Anxiety and Depression Awareness Week

The Pandemic has anxiety and depression on the rise: It’s okay to get help.

More than 60 million Americans suffer from anxiety and depression in an average year, including teens and children. But this past year, the COVID-19 pandemic has had a profound impact on many areas of everyone’s lives, especially mental health. Now more than ever, it’s critical to talk about our mental health struggles so we can reduce the stigma and make it easier for those in need to reach out for help.

As part of May’s Mental Health Awareness Month, this week in May is focused on talking about anxiety and depression, the two most common mental health disorders in America. Many people with anxiety and depression suffer in silence, leading to other potentially debilitating physical and mental health problems that can impact all areas of their life. So before the challenges of life that cause stress and anxiety build-up, it’s important to know the signs of anxiety and depression, and how to take steps to get help.

Understanding Anxiety

Everyone worries over things, which is a normal part of everyday life. However, when those normal worries become excessive it can cause severe anxiety in some people. This past year the pandemic has caused Americans to worry even more about themselves and their family members than in the past. An annual poll from the American Psychiatric Association shows that more people have reported anxiety this year than last year at the same time. More than half of American parents say they’re worried about their kids’ mental health, too. It’s clear that the pandemic has increased anxiety.

Coping with Anxiety During Coronavirus

About 1 in 3 American adults will experience an anxiety disorder at some time in their lives, yet only one-third reach out for treatment. It’s important to know that anxiety disorders are not a sign of weakness, and are very treatable with help from a mental health professional.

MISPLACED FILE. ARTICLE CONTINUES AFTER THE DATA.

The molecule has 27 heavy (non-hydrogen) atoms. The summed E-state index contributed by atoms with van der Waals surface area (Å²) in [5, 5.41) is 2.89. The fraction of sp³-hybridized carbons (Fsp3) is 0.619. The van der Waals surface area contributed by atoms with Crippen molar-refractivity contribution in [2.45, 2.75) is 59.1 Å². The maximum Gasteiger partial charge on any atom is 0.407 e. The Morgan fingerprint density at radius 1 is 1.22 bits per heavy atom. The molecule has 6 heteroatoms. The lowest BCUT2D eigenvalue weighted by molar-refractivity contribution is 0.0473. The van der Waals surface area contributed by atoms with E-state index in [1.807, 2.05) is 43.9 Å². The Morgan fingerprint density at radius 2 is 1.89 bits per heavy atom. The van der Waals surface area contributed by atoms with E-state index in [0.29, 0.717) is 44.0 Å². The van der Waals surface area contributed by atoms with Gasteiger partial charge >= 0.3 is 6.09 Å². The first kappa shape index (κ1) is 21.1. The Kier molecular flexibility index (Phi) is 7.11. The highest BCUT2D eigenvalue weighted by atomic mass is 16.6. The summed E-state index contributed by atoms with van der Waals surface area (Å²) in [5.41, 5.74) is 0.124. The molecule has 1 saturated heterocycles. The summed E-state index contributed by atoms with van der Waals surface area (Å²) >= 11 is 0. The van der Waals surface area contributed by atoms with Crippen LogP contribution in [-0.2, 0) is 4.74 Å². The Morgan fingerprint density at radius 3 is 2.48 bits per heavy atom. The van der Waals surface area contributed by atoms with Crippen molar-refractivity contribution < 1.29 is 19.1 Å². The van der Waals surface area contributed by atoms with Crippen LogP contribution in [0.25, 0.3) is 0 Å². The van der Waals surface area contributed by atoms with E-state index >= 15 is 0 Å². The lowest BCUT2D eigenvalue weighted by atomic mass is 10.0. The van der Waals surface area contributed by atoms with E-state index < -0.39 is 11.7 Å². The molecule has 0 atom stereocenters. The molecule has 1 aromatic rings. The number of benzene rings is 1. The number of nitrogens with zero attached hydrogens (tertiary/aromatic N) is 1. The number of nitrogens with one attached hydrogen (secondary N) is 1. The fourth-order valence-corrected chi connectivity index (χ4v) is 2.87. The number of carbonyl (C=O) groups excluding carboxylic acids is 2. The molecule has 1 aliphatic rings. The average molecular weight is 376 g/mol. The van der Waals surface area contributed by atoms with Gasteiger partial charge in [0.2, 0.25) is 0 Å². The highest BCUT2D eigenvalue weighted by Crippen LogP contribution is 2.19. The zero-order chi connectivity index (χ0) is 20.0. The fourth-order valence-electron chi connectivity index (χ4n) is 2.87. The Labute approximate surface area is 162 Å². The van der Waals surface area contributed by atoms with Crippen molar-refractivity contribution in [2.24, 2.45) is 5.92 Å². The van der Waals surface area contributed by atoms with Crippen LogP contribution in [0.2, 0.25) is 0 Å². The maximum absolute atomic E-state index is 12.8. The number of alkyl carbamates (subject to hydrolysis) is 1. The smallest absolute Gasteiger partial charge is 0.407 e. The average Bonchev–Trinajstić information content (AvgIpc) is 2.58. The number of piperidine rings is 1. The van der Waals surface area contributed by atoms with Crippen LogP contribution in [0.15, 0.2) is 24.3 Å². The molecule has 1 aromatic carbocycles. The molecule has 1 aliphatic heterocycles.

Anxiety disorders are described as excessive fear or worry caused by anticipation of a threat or conflict. They are caused by a combination of genetics, environmental factors, brain chemistry, and life events (including this past year’s pandemic). They can include: generalized anxiety disorder, panic disorders, post-traumatic stress disorder, obsessive-compulsive disorder, social anxiety disorder, and other specific phobias.

Symptoms of anxiety can include:

  • restlessness,
  • fatigue,
  • irritability,
  • difficulty concentrating,
  • racing thoughts,
  • insomnia and other sleeping issues, and
  • hyper-vigilance.

Anxiety disorders that disrupt one’s ability to function in day-to-day activities are not normal and can affect physical parts of the body’s health such as:

  • excessive sweating,
  • digestive issues,
  • increased heart rate or palpitations,
  • stomachaches,
  • muscle aches,
  • breathing issues, and
  • panic attacks.

If you’ve experienced anxiety, you’re not alone. Sometimes people worry that others might look down on them if they admit they’ve experienced anxiety or are seeking treatment. But mental health is an important part of our overall health care, and anxiety, in particular, is very treatable with professional help.

Understanding Depression

Depression is a very common condition that affects more than 17 million Americans, a number that rose this past year. The number of American youth diagnosed with depression also rose this past year, and now affects almost 1 in 10. It is considered the leading cause of disability worldwide.